I have to admire the tomato and tobacco hornworms, even if they give me the creeps to the point that I make unflattering girlie noises when I see them, and especially when I pick them off my tomato plants. Talk about adaptation at its finest! The tomato and tobacco hornworms (Manduca quinquemaculata and M. sexta) can grow up to four inches long, but still hide from unsuspecting gardeners as they nearly destroy a tomato plant’s foliage.
Both hornworms are larvae of the adult sphinx moth, often called the hummingbird moth because the large insect hovers near flowers like a hummingbird, only near dawn and dusk. Both have three legs in the front and several other “prolegs” that help them climb and grab onto branches (and your gloves when you pick them!). A tiny spindle on the tail gives them their horn name, but the caterpillars don’t sting. The tomato hornworm has eight, diagonal stripes on each side that are white against its adult-sized bright green background. Tobacco hornworms have only seven stripes and a slightly curved and red horn.
The chewing mouthparts are on the head, and they can do some serious damage. In fact, the name “Manduca” translates to glutton. Strike two against the hornworm. The first one I found this season had sawed through three gorgeous green tomatoes. I’m sorry I didn’t take a photo, but I was too mad and on the hunt. I never found the perpetrator, and believe that its final gluttonous act might have been at the end of the larvae’s mature stage. These were pretty large gaps in the tomatoes, about as big around as my ring finger and straight across the tomato, sort of like the hornworm rode a slip-and-slide through the fruit. Plus, we had missing leaves on a few branches. I guess hornworms stop eating right before they molt, emptying all that yummy green tomato and foliage, which is another way to spot them on your plants.
Controlling hornworms organically
The best way to control hornworms on your tomatoes is observation. Look for branches with stripped leaves, usually toward the outer ends. The best time to find the hornworms, however, is early and late in the day, when it’s cooler and the light is low. They eat then, but move to the center of the plant when the sun is out, presumably to rest, digest and hide from you! It’s also a lot easier to spot them when it’s shady, with no sun in your eyes. I found four or five on this grape tomato plant just before sunset the other night.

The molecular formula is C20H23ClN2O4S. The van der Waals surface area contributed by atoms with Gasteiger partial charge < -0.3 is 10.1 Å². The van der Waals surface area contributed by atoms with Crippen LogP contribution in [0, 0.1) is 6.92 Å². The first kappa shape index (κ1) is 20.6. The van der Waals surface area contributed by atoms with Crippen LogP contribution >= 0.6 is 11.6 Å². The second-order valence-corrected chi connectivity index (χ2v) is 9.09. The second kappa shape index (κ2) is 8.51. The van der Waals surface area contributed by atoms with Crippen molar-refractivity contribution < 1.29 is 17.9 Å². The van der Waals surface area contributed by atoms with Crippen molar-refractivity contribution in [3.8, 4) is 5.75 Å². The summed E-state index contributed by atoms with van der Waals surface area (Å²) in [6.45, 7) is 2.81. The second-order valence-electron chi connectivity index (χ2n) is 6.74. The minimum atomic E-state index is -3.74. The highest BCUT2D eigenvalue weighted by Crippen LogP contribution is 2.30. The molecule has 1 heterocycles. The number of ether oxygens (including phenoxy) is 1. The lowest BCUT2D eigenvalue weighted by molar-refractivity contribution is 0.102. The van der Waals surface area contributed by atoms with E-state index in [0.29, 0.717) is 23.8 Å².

Be ready when you pick the worm off to either drop it into a bucket of water, or a combination of soap and water. Or if you prefer, cut the worm in half with shears. I actually started to feel sorry for one that clung to my glove, and then I remembered strike two. And if I had not pulled those four off of my grape tomato plant, there would be nothing left of it today. It’s also important to consider the Manduca life cycle – every hornworm you leave on a plant wanders around the garden and buries itself into your soil to become a pupa. The pupae lay second generation eggs in your soil to restart the cycle!
Wasps can help control hornworms, and I wonder if we have more of a problem this year because we have seen fewer wasps (for some unknown reason). If a hornworm has small, white cocoons on its back, leave it alone. The braconid wasp is doing the job for you. Attracting wasps near your garden can help control hornworms.
After a season with a particularly bad hornworm problem, it’s recommended that you pull up all tomato, eggplant and pepper plants to expose possible pupae. If you have chickens that can graze the soil after turning it, even better! If the problem is really bad, organic Bacillus thuringensis can work as a biological control.
For all I will do to control hornworms, I still admire them as an example of adapted nature. They usually win – there is no way to find all of them in your garden, mostly because they are masters of disguise, looking just like a tomato branch or curled leaf. They eat well, undergo total metamorphosis and those that make it past vigilant gardeners or farmers get to live the dream so many of us have – they can fly. Over gardens, hovering by flowers. I still don’t feel bad about picking them off my tomatoes, though.